Electronic Theses and Dissertations

Identifier

431

Date

2011

Date of Award

11-27-2011

Document Type

Dissertation

Degree Name

Doctor of Education

Major

Instr and Curr Leadership

Concentration

Instruction and Curriculum

Committee Chair

Jeffrey Byford

Committee Member

Duane Giannangelo

Committee Member

Deborah Lowther

Committee Member

Allen Seed

Abstract

The purpose of the study was to explore middle school teachers' perceptions of peer tutoring and its utilization within multi-ability classrooms. The primary questions addressed in this study were focused on perceptions of teachers within multi-ability classrooms and the effects of teaching in a multi-ability classroom on the teachers' lesson plans, teaching styles, and the utilization of peer tutoring. The participants i nthis study included 10 middle school teachers from a suburban public school and 9 middle school teachers from a suburban private school. A phenomenological study was conducted to gather information related to the following research questions: (1) What are the perceptions of middle school teachers in regards to how multi-ability classrooms modify the preparation? (2) What are the perceptions of middle school teachers regarding peer tutoring and its implementation in the classroom? (3) What are the perceptions of middle school teachers with regard to peer tutoring as an effective teaching strategy in the multi-ability classroom? and (4) What are the perceptions of middle school teachers regarding peer tutoring and its effect on community in the classroom? Three themes emerged from the data collected from public and private school teachers: (1) Educators find that multi-ability classrooms require differentiated instruction to be a successful teaching strategy among lower level students. (2) Peer tutoring was perceived as a beneficial teaching strategy for lower achieving students as (Lower achieving students were classified as those "below present grade level" regardless of the cause of the deficiency.) (3) Students respond to peer tutoring in a more positive manner than teacher instruction because of possible peer intimidation by teachers in the classroom. Study results also revealed one theme that was exclusive to the public middle school teachers: community in the classroom. Community in the classroom, which seemedto create a "family" atmosphere, is perceived as an essential element for the success of peer tutoring. While both groups of teachers expressed the importance of community, participants from public schools felt that the atmosphere created a "family" feeling, which is what made the idea of community important regarding to peer tutoring. The characteristics of a "family-type" community included security and belonging for all members of the community.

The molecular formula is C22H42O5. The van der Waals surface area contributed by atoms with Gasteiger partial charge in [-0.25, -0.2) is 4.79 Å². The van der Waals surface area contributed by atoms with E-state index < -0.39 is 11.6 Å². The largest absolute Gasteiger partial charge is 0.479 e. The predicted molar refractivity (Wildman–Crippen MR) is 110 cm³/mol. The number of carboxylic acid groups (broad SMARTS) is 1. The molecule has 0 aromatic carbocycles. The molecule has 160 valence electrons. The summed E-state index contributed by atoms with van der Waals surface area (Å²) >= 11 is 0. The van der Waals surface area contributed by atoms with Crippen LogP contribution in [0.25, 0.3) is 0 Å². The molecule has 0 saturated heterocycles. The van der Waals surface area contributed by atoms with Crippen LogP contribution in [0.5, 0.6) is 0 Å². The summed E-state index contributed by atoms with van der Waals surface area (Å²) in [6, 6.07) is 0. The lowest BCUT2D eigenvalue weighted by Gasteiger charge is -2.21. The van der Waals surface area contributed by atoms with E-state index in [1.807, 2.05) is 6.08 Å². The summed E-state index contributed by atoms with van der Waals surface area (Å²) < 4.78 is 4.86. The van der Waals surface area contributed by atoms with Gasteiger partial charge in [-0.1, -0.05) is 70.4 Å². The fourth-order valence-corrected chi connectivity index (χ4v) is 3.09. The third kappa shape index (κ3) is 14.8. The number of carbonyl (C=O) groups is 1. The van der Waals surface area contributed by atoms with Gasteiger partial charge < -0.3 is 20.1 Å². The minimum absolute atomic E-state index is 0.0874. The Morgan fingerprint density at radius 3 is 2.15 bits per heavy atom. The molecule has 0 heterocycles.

Comments

Data is provided by the student.

Library Comment

dissertation or thesis originally submitted to the local University of Memphis Electronic Theses & dissertation (ETD) Repository.

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